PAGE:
I finished spinning the longer-color-run single single while wearing two of my knitted shawls as the wind made a B-line for us spinners inside our partial tent. I discovered that drop spindles don't perform very well in the wind (duh..) and that Reggae music suits spinning on a wheel quite well, for short worsted-style anyway.
I was not supposed to spin the second part that evening - but couldn't resist so I divided the second part in two long wise again then each of these halves into three - trying to avoid too much color pooling and to mute the loud colors. This was a sort-of fractal spinning 'though my stuff is not accurate enough to ensure any sort of dependable pattern. I am hoping for some degree of repetitions of fairly solid bits followed by marled bits.
If it were accurate, and the four colors were ABC and D, then I'd expect that each individual color of the long-color-run singles repeats ,  when plied with the short-color-run singles would have one solid color bit and three marled bits:

Version:1.0 StartHTML:0000000155 EndHTML:0000001736 StartFragment:0000000475 EndFragment:0000001719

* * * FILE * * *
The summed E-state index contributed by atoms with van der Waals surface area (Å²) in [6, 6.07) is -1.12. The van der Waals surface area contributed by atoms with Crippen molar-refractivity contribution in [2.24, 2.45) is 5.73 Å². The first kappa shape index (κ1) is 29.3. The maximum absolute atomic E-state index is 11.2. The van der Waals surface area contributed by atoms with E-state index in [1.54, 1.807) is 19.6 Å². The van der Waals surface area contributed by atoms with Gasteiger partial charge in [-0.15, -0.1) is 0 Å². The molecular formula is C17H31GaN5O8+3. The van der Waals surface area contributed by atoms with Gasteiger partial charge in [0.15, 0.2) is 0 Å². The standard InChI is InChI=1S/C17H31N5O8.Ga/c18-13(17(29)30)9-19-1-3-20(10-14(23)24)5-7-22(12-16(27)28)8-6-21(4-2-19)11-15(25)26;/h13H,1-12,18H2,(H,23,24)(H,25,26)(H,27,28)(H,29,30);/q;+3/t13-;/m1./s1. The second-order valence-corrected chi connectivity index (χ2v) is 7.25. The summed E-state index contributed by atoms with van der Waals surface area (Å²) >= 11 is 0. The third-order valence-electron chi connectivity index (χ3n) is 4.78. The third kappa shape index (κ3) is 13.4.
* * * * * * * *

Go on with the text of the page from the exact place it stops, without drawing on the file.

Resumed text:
Fractal spinning: second lot of fiber split in 3 or 3:1 fractal

Long color roving A B C D
Second roving split in 3 abcd, abcd, abcd abcd, abcd, abcd abcd, abcd, abcd abcd, abcd, abcd
Solid=A. Marled=m Ammm,Ammm,Ammm, mBmm,mBmm,mBmm mmCm,mmCm,mmCm mmmD,mmmD,mmmD

In my case, A=red, B=orange, C=Lemonade and D=blue-green. So in the first encounter with red on the long-color-run single, the plied short-color-run lined up with it would produce a strip with 1/4 solid red, 1/4/ red-orange, 1/4 red-yellow and 1/4 red-bluie/green.
Yeah, right! :).
Well see when the yarn is finished. I do think I'll not get too much pooling - but will get lots of marled parts.
Long-Color-Run single
Short-color-Run single

Don't treadle with a shoe that has a strap over your instep - no matter how cold it is nor how loose the strap! I did that yesterday and after my compulsion to get all the spinning done (well it was only 4.8 oz) I hobbled away from the wheel as my right ankle was bandjaked! That's an ankle with a somewhat raised instep acquired while doing ballet as a child and not usually a problem but the strap on my shoe must have been aggravating the heck out of it during treadling. While it's way better today, the finished yarn will have to wait a while to be plied:
I wondered where the "inspiration" for this color way came from then I looked out the window straight in front of me: